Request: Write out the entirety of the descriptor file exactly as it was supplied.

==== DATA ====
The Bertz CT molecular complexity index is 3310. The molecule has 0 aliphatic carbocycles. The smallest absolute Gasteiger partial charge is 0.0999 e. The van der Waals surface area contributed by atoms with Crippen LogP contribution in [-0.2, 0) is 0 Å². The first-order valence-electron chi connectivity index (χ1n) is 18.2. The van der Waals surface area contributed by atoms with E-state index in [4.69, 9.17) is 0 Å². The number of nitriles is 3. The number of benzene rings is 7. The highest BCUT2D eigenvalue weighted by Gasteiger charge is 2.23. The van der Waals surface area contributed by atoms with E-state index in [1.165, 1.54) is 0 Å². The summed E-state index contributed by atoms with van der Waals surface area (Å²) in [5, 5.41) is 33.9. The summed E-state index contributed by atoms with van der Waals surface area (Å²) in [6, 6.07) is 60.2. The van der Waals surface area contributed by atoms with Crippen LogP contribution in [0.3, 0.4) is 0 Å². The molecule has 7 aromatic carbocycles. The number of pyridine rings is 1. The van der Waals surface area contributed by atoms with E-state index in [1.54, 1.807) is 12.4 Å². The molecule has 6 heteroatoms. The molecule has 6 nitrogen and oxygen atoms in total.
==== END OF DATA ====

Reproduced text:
The Bertz CT molecular complexity index is 3310. The molecule has 0 aliphatic carbocycles. The smallest absolute Gasteiger partial charge is 0.0999 e. The van der Waals surface area contributed by atoms with Crippen LogP contribution in [-0.2, 0) is 0 Å². The first-order valence-electron chi connectivity index (χ1n) is 18.2. The van der Waals surface area contributed by atoms with E-state index in [4.69, 9.17) is 0 Å². The number of nitriles is 3. The number of benzene rings is 7. The highest BCUT2D eigenvalue weighted by Gasteiger charge is 2.23. The van der Waals surface area contributed by atoms with E-state index in [1.165, 1.54) is 0 Å². The summed E-state index contributed by atoms with van der Waals surface area (Å²) in [5, 5.41) is 33.9. The summed E-state index contributed by atoms with van der Waals surface area (Å²) in [6, 6.07) is 60.2. The van der Waals surface area contributed by atoms with Crippen LogP contribution in [0.3, 0.4) is 0 Å². The molecule has 7 aromatic carbocycles. The number of pyridine rings is 1. The van der Waals surface area contributed by atoms with E-state index in [1.54, 1.807) is 12.4 Å². The molecule has 6 heteroatoms. The molecule has 6 nitrogen and oxygen atoms in total.